GRUB Bootloader

GRUB is the “GNU GRand Unified Bootloader”, an open-source boot loader that supports multiple boot options, such as various Linux boot modes, and other operating systems like Windows, BSD, and so on. Current version is GRUB 2.

What grub bootloader does

A boot loader simply loads up what’s necessary for an operating system to start up, such as where’s the kernel and with what options should it be loaded. Once it loads it up it hands off control to the kernel to complete the process.

Like any other similar solution, grub bootloader will activate by loading its first element from the Master Boot Record (MBR) on the boot disk.

grub bootloader configuration

You can configure GRUB boot options by editing the /boot/grub/grub.cfg or in some systems /etc/grub.conf file or using one of the graphical tools that make doing this easier and safer. For most Linux users the grub configuration will be automatically created, even including other operating systems you might have installed.

Key part of the grub.cfg file is where it lists the operating system options. One such entry may look something like this (from a sample configuration):

menuentry 'Ubuntu, with Linux 2.6.32-24-generic' --class ubuntu --class gnu-linux --class gnu --class os { recordfail insmod ext2 set root='(hd1,6)' search --no-floppy --fs-uuid --set 6655ee5e-45d1-4d1c-9a7d-10f30f16e745 linux /boot/vmlinuz-2.6.32-24-generic root=UUID=6655ee5e-45d1-4d1c-9a7d-10f30f16e745 ro quiet splash initrd /boot/initrd.img-2.6.32-24-generic }

The menuentry line defines the name of the entry and proceeds to specify some options. Key options here are set root, which specifies the partition on which the root directory of the operating system resides, the linux option followed by a path on the specified root directory where the kernel is and with which options to load it, and the initrd line specifying the location of the initialization file.

Besides these menu entries and options you can also set some general options for GRUB. A couple basic ones that may be of interest are GRUB_DEFAULT and GRUB_TIMEOUT.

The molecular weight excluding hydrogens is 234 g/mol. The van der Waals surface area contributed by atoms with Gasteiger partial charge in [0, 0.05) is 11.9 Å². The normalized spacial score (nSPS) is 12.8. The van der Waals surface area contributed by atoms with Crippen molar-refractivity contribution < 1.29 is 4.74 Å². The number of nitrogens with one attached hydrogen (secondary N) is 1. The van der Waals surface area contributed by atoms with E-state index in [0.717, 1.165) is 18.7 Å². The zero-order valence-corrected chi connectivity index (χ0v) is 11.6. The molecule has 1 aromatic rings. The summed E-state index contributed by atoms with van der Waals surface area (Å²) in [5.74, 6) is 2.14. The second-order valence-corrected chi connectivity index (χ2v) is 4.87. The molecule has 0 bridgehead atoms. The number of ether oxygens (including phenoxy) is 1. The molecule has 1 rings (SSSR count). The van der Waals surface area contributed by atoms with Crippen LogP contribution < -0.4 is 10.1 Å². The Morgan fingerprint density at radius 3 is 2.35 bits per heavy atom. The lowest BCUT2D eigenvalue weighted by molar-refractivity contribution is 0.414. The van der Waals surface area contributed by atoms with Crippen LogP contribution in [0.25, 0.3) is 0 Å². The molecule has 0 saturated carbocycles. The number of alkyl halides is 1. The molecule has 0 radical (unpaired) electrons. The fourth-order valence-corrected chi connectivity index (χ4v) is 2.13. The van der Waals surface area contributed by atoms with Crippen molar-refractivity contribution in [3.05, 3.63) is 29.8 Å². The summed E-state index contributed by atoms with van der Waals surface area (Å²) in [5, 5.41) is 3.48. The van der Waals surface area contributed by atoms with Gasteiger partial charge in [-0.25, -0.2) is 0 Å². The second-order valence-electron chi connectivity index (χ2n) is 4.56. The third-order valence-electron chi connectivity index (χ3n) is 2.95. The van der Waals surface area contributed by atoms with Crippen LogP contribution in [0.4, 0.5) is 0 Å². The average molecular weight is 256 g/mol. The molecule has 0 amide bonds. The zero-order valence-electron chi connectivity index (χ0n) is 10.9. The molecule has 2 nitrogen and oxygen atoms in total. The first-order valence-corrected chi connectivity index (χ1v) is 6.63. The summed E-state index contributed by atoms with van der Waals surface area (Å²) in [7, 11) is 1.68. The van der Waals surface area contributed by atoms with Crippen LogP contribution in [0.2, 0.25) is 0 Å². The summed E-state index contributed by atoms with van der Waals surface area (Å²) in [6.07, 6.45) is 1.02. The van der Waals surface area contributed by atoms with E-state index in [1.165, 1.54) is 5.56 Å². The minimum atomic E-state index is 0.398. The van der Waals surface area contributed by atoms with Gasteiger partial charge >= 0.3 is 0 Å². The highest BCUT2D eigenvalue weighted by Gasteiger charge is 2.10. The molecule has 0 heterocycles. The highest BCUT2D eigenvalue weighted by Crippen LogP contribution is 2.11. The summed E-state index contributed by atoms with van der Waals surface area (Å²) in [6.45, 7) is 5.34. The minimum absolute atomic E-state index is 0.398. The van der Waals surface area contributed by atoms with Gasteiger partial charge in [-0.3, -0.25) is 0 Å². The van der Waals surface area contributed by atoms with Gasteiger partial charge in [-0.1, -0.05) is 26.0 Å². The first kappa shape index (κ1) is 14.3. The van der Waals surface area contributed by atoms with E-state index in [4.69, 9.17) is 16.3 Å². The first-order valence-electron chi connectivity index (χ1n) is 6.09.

GRUB_DEFAULT sets which of the menu entries will be selected by default, and booted into automatically after a timeout. Its numeric value corresponds to the order in which a menu entry is listed, keeping in mind that it starts at “0”, not “1”. So if you want the first menu entry to be the default you set GRUB_DEFAULT=0 or if you want the third one to be the default set GRUB_DEFAULT=2, and so on.

You can also set GRUB_DEFAULT=saved if you want the default to be the last selected entry on the previous boot.

GRUB_TIMEOUT simply sets the number of seconds it will count to before booting the default entry automatically. It’s typically set to 10 seconds: GRUB_TIMEOUT=10. You can change it to whatever you want, or put “-1” if you want to disable the timeout and have it boot only when you explicitly tell it to. Of course, “0” will make it boot immediately.

If you’ve edited the grub.cfg file and saved it you also need to update grub with the new configuration by running this command:

$ sudo update-grub

Finally, if you need an easy way to modify GRUB bootloader configuration with a graphical user interface you can use Boot Repair.

See Also

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